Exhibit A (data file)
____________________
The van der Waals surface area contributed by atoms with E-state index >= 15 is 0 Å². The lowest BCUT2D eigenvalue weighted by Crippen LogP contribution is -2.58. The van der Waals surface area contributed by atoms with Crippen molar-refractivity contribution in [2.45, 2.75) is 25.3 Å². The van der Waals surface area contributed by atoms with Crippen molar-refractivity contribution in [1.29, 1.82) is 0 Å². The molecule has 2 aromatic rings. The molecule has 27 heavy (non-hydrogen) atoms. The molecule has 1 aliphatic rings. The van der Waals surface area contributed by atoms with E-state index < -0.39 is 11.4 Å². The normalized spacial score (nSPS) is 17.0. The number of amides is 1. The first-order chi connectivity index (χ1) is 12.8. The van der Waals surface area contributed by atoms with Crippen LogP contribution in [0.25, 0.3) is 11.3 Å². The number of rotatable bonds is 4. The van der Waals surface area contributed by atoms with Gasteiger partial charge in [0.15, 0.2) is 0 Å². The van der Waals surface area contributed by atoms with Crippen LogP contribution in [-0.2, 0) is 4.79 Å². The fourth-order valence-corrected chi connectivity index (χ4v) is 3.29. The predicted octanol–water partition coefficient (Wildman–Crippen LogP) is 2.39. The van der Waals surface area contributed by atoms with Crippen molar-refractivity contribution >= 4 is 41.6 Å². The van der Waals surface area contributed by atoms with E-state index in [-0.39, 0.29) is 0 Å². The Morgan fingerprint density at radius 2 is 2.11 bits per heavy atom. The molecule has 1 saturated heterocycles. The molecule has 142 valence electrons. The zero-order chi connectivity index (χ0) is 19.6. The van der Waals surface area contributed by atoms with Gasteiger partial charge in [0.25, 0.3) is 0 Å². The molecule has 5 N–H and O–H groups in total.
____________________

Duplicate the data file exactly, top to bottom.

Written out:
The van der Waals surface area contributed by atoms with E-state index >= 15 is 0 Å². The lowest BCUT2D eigenvalue weighted by Crippen LogP contribution is -2.58. The van der Waals surface area contributed by atoms with Crippen molar-refractivity contribution in [2.45, 2.75) is 25.3 Å². The van der Waals surface area contributed by atoms with Crippen molar-refractivity contribution in [1.29, 1.82) is 0 Å². The molecule has 2 aromatic rings. The molecule has 27 heavy (non-hydrogen) atoms. The molecule has 1 aliphatic rings. The van der Waals surface area contributed by atoms with E-state index < -0.39 is 11.4 Å². The normalized spacial score (nSPS) is 17.0. The number of amides is 1. The first-order chi connectivity index (χ1) is 12.8. The van der Waals surface area contributed by atoms with Crippen LogP contribution in [0.25, 0.3) is 11.3 Å². The number of rotatable bonds is 4. The van der Waals surface area contributed by atoms with Gasteiger partial charge in [0.15, 0.2) is 0 Å². The van der Waals surface area contributed by atoms with Crippen LogP contribution in [-0.2, 0) is 4.79 Å². The fourth-order valence-corrected chi connectivity index (χ4v) is 3.29. The predicted octanol–water partition coefficient (Wildman–Crippen LogP) is 2.39. The van der Waals surface area contributed by atoms with Crippen molar-refractivity contribution >= 4 is 41.6 Å². The van der Waals surface area contributed by atoms with E-state index in [-0.39, 0.29) is 0 Å². The Morgan fingerprint density at radius 2 is 2.11 bits per heavy atom. The molecule has 1 saturated heterocycles. The molecule has 142 valence electrons. The zero-order chi connectivity index (χ0) is 19.6. The van der Waals surface area contributed by atoms with Gasteiger partial charge in [0.25, 0.3) is 0 Å². The molecule has 5 N–H and O–H groups in total.